Whereas efforts used to be directed mainly towards preventing sprout damage, this is now of secondary importance thanks to the development of suitable rye varieties and control of the baking processes on the basis of the Falling Number and the Amylogram. There is now a preference for Falling Numbers between 120 and 150 s, and multistage sour dough processes are still usual. But very acid conditions when a new sour dough starts to ferment inhibit the action of the enzymes. The main objective of all sour dough processes is now to form flavour components and their precursors in order to enhance the sensory properties of the bread. Working instructions are included.

10. Why is it so important to determine the gelatinization properties of rye flour?
Unlike wheat flour, rye flour contains very little structural gluten. In rye flour this skeletonforming function is performed by pentosans and starch. The Amylogram shows both the viscosity resulting from the two components and the gelatinization properties, especially the gelatinization temperature. As the gelatinization temperatures falls, the starch becomes increasingly susceptible to attack by amylases. Moreover, rye starch gelatinizes at a lower temperature than wheat starch. This means that amylases have greater significance than with wheat flour, where it is primarily the starch damaged by milling that is open to attack.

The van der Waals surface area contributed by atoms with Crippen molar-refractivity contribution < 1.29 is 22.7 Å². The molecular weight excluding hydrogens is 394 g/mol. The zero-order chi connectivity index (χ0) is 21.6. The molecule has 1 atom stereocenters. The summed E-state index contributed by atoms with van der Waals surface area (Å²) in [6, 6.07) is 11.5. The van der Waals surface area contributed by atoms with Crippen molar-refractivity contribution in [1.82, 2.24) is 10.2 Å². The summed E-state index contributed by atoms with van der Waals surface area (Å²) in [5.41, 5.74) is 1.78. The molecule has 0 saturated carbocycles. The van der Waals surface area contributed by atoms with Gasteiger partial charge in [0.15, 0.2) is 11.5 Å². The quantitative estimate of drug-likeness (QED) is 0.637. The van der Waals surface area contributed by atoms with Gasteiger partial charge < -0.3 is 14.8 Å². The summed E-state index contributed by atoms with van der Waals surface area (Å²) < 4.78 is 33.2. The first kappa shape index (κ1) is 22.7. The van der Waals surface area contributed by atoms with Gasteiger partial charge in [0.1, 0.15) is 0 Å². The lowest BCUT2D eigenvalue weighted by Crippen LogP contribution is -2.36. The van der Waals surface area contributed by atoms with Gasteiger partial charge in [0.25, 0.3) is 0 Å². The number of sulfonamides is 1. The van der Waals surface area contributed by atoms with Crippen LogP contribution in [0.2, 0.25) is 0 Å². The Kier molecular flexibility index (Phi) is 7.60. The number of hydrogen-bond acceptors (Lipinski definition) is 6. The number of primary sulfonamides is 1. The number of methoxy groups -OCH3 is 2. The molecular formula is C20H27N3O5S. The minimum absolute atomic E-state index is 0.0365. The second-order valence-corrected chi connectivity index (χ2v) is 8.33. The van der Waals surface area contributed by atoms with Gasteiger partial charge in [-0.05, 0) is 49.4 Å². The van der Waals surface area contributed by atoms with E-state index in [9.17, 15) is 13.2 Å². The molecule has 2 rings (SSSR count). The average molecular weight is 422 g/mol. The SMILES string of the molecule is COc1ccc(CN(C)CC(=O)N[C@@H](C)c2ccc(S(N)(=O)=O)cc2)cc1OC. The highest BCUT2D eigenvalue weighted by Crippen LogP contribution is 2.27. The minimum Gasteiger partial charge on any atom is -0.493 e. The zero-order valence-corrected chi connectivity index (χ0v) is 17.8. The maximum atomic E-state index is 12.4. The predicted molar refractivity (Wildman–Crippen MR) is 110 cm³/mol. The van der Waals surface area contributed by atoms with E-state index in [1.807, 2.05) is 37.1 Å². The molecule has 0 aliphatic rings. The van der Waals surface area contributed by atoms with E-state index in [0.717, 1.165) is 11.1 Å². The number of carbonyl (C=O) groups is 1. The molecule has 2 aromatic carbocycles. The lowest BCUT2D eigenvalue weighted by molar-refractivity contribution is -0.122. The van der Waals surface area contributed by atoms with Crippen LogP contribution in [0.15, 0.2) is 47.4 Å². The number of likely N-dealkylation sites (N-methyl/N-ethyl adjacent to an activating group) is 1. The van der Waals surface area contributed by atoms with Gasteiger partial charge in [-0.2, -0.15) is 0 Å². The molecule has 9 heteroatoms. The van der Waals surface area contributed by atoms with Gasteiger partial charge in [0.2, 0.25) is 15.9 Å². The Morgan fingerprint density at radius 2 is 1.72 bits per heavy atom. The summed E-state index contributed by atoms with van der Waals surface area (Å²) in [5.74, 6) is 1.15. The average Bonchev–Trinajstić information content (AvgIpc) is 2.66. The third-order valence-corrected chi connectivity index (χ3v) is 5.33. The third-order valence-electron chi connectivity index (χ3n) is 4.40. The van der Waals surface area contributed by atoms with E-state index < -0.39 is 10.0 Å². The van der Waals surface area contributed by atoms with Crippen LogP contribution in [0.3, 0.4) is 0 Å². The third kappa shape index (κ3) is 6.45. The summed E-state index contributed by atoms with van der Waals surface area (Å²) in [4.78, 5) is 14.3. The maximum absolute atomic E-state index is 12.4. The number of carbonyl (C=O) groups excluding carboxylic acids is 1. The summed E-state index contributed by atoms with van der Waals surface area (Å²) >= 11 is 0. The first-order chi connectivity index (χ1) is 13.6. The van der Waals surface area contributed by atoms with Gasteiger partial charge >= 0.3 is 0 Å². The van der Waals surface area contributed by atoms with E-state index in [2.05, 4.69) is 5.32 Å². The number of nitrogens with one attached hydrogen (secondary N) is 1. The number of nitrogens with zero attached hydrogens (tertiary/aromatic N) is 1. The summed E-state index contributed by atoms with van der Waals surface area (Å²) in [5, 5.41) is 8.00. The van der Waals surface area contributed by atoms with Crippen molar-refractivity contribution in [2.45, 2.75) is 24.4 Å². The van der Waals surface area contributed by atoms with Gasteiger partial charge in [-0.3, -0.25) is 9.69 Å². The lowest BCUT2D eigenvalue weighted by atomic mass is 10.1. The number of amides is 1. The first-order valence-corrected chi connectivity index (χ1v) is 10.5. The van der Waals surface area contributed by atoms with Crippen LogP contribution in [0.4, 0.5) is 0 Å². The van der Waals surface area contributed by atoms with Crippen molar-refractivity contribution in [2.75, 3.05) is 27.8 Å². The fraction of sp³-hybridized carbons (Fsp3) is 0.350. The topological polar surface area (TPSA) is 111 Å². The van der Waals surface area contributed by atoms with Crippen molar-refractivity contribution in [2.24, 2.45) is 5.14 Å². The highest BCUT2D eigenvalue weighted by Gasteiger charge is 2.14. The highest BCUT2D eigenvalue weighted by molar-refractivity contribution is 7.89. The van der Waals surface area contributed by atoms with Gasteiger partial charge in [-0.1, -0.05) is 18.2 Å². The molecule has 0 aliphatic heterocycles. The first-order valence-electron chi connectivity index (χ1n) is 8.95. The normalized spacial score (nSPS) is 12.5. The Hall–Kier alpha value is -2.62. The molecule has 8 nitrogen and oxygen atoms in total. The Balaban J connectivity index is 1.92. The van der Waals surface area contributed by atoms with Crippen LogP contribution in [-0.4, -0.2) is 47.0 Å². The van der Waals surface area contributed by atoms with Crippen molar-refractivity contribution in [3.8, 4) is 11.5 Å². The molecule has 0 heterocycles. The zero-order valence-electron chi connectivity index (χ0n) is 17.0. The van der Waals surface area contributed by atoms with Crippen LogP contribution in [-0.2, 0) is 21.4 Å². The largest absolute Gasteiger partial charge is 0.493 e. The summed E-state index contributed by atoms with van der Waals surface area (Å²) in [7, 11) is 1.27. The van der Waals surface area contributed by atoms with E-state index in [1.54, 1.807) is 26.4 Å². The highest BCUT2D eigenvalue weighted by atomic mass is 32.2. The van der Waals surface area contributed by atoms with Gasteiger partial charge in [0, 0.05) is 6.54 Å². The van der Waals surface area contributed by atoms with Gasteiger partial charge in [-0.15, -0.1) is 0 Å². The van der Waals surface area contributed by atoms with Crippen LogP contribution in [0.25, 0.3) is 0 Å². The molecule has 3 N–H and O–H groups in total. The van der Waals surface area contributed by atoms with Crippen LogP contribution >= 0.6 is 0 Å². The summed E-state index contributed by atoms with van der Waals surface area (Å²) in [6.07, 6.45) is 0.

11. Is rye bread healthier than wheat bread?
Advantages can be concluded from the smaller need for pesticides and fertilizers for a constant yield, and less ability to host Fusarium; the toxin content is therefore lower. Furthermore, the protein is of higher value. On the other hand, rye and rye hybrids are susceptible to ergot.

12. Can the same milling line be used for wheat and rye?
In principle it is possible to mill rye on a wheat mill. The throughput will drop by about 50% and will be lower than on a comparable rye mill. The structure of the flour will also be different, namely coarser. Moreover, the flour colour tends to be less typical (with less greenish-blue sheen).